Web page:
And how durable is the alliance between the Gulf States and the West? Most of Iran’s neighbors in the Gulf region are wary of its growing power, but would only grudgingly support military intervention. Qatar, for instance, is continually working towards improving relations with Tehran despite their differences – they are not interested in a further escalation of tensions, and understandably so, considering the close geographical proximity of the two countries.
Ironically, the sanctions may even serve to play a stabilizing role for the regime in Tehran and boost Ahmadinejad’s standing domestically. The regime lost a lot of credibility at home after the disputed 2009 presidential elections, so they will surely want to exude a position of strength now by not giving in to foreign demands on an issue that is viewed as a matter of national pride by both hardliners as well as reformists alike.
What is more, the escalating tensions between Shiite-dominated Iran and the West could have an impact on other Middle Eastern states with significant Shiite populations like Syria, Bahrain, and Iraq, who may sympathize with Iran’s predicament and take up its cause, leading to further radicalization in the region.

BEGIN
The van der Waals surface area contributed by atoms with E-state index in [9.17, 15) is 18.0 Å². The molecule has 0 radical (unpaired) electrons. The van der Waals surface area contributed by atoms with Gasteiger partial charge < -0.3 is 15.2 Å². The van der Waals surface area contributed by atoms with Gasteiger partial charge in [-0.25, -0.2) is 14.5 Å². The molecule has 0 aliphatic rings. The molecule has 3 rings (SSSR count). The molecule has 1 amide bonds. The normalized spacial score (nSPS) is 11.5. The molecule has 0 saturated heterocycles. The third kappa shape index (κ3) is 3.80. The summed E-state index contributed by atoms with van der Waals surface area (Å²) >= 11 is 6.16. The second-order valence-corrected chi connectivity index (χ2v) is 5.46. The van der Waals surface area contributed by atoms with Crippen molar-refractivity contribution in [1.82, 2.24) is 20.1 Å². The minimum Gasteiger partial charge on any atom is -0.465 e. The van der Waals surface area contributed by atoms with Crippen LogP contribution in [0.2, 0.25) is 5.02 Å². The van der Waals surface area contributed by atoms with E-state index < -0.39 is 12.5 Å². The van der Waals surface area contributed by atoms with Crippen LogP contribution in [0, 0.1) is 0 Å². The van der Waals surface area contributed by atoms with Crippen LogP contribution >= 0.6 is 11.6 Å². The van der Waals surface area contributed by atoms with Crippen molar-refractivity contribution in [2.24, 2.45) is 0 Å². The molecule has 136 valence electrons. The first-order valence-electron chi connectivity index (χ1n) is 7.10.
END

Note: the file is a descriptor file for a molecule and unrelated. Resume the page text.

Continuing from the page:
|Especially Italy, Spain, and Greece will be hard hit by the sanctions. They account for over 70% of the EU's imports from Iran (photo: Adek Berry/AFP/Getty)|
However, the sanctions that have been undertaken must target the regime specifically and not the states imposing them. Ultimately, the arguments for the new sanctions are not convincing enough and are more an expression of helplessness rather than resolve. There is no indication that they will force Iran to bend this time around, rather the opposite is more likely. Instead, A NATO policy that was employed during the Cold War to ease East-West tensions could prove to be similarly effective in solving the current impasse between the West and Iran, although it must be said that the two cases cannot be compared one-to-one.
The Harmel Doctrine of 1967, which was contained in the report “Future Tasks of the Alliance” drafted by then Belgian Foreign Minister Pierre Harmel and submitted to NATO, advocated a strong national defense, a firm stance against military build-up as well as good diplomatic relations with the countries of the Warsaw Pact. The NATO council of ministers decided to adopt the doctrine, which eventually helped to pave the way for the East-West détente of the early 1970s and led to the Helsinki Accords of 1975. The Accords marked the beginning of significant improvements in relations between the Soviet bloc and the West and brought human rights to the forefront of the East-West agenda.